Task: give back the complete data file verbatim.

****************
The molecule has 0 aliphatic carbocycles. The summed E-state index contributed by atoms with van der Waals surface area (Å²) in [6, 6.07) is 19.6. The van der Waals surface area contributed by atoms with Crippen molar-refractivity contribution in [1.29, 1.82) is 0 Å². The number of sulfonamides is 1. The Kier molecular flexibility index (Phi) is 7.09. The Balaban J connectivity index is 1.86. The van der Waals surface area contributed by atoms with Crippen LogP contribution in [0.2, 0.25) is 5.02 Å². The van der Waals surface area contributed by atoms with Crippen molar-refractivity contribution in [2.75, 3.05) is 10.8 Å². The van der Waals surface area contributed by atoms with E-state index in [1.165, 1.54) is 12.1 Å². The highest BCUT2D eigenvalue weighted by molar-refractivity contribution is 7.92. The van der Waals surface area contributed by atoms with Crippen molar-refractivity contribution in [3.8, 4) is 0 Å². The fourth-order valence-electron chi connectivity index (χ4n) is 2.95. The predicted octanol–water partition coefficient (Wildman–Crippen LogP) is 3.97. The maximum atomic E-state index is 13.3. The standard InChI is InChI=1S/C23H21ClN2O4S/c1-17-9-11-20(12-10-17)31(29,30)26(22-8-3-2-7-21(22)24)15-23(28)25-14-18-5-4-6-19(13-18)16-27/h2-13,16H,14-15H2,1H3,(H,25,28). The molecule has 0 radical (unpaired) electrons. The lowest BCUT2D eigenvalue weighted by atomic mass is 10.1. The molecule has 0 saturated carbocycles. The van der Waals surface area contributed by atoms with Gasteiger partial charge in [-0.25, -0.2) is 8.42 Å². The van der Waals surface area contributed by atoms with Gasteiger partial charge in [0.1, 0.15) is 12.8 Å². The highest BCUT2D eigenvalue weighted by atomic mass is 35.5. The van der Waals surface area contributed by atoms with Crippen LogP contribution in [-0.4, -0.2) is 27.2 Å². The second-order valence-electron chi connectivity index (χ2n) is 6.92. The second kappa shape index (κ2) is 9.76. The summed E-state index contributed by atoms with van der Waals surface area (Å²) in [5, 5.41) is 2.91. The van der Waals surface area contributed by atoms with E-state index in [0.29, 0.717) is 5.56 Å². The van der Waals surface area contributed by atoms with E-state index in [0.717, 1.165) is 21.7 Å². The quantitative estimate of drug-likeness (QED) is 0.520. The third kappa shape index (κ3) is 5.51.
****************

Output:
The molecule has 0 aliphatic carbocycles. The summed E-state index contributed by atoms with van der Waals surface area (Å²) in [6, 6.07) is 19.6. The van der Waals surface area contributed by atoms with Crippen molar-refractivity contribution in [1.29, 1.82) is 0 Å². The number of sulfonamides is 1. The Kier molecular flexibility index (Phi) is 7.09. The Balaban J connectivity index is 1.86. The van der Waals surface area contributed by atoms with Crippen LogP contribution in [0.2, 0.25) is 5.02 Å². The van der Waals surface area contributed by atoms with Crippen molar-refractivity contribution in [2.75, 3.05) is 10.8 Å². The van der Waals surface area contributed by atoms with E-state index in [1.165, 1.54) is 12.1 Å². The highest BCUT2D eigenvalue weighted by molar-refractivity contribution is 7.92. The van der Waals surface area contributed by atoms with Crippen molar-refractivity contribution in [3.8, 4) is 0 Å². The fourth-order valence-electron chi connectivity index (χ4n) is 2.95. The predicted octanol–water partition coefficient (Wildman–Crippen LogP) is 3.97. The maximum atomic E-state index is 13.3. The standard InChI is InChI=1S/C23H21ClN2O4S/c1-17-9-11-20(12-10-17)31(29,30)26(22-8-3-2-7-21(22)24)15-23(28)25-14-18-5-4-6-19(13-18)16-27/h2-13,16H,14-15H2,1H3,(H,25,28). The molecule has 0 radical (unpaired) electrons. The lowest BCUT2D eigenvalue weighted by atomic mass is 10.1. The molecule has 0 saturated carbocycles. The van der Waals surface area contributed by atoms with Gasteiger partial charge in [-0.25, -0.2) is 8.42 Å². The van der Waals surface area contributed by atoms with Gasteiger partial charge in [0.1, 0.15) is 12.8 Å². The highest BCUT2D eigenvalue weighted by atomic mass is 35.5. The van der Waals surface area contributed by atoms with Crippen LogP contribution in [-0.4, -0.2) is 27.2 Å². The second-order valence-electron chi connectivity index (χ2n) is 6.92. The second kappa shape index (κ2) is 9.76. The summed E-state index contributed by atoms with van der Waals surface area (Å²) in [5, 5.41) is 2.91. The van der Waals surface area contributed by atoms with E-state index in [0.29, 0.717) is 5.56 Å². The van der Waals surface area contributed by atoms with E-state index in [0.717, 1.165) is 21.7 Å². The quantitative estimate of drug-likeness (QED) is 0.520. The third kappa shape index (κ3) is 5.51.